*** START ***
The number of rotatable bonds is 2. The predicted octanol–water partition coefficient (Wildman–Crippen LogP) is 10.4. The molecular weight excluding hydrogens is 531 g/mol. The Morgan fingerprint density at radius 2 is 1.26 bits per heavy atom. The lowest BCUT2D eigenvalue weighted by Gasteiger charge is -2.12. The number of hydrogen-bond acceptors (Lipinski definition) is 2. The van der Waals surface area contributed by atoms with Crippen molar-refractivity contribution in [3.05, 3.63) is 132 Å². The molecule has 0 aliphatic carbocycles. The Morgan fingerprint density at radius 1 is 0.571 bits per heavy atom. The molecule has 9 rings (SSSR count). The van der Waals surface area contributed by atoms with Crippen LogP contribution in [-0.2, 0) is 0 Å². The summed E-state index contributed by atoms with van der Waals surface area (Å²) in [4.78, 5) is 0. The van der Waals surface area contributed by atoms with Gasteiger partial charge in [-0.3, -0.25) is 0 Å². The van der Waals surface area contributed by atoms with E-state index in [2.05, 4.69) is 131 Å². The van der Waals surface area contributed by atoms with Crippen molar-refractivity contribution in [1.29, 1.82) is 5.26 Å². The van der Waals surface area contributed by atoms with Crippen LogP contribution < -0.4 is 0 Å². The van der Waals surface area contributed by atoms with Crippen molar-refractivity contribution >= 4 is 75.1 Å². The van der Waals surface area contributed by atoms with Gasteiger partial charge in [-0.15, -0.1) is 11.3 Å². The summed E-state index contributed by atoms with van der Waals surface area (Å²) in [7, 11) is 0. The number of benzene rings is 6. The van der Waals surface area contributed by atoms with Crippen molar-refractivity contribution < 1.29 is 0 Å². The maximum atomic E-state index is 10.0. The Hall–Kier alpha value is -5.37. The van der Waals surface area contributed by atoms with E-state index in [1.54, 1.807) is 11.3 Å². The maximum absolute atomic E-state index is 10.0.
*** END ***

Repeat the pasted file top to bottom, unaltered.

The number of rotatable bonds is 2. The predicted octanol–water partition coefficient (Wildman–Crippen LogP) is 10.4. The molecular weight excluding hydrogens is 531 g/mol. The Morgan fingerprint density at radius 2 is 1.26 bits per heavy atom. The lowest BCUT2D eigenvalue weighted by Gasteiger charge is -2.12. The number of hydrogen-bond acceptors (Lipinski definition) is 2. The van der Waals surface area contributed by atoms with Crippen molar-refractivity contribution in [3.05, 3.63) is 132 Å². The molecule has 0 aliphatic carbocycles. The Morgan fingerprint density at radius 1 is 0.571 bits per heavy atom. The molecule has 9 rings (SSSR count). The van der Waals surface area contributed by atoms with Crippen LogP contribution in [-0.2, 0) is 0 Å². The summed E-state index contributed by atoms with van der Waals surface area (Å²) in [4.78, 5) is 0. The van der Waals surface area contributed by atoms with Gasteiger partial charge in [-0.3, -0.25) is 0 Å². The van der Waals surface area contributed by atoms with E-state index in [2.05, 4.69) is 131 Å². The van der Waals surface area contributed by atoms with Crippen molar-refractivity contribution in [1.29, 1.82) is 5.26 Å². The van der Waals surface area contributed by atoms with Crippen LogP contribution < -0.4 is 0 Å². The van der Waals surface area contributed by atoms with Crippen molar-refractivity contribution >= 4 is 75.1 Å². The van der Waals surface area contributed by atoms with Gasteiger partial charge in [-0.15, -0.1) is 11.3 Å². The summed E-state index contributed by atoms with van der Waals surface area (Å²) in [7, 11) is 0. The number of benzene rings is 6. The van der Waals surface area contributed by atoms with Crippen molar-refractivity contribution < 1.29 is 0 Å². The maximum atomic E-state index is 10.0. The Hall–Kier alpha value is -5.37. The van der Waals surface area contributed by atoms with E-state index in [1.54, 1.807) is 11.3 Å². The maximum absolute atomic E-state index is 10.0.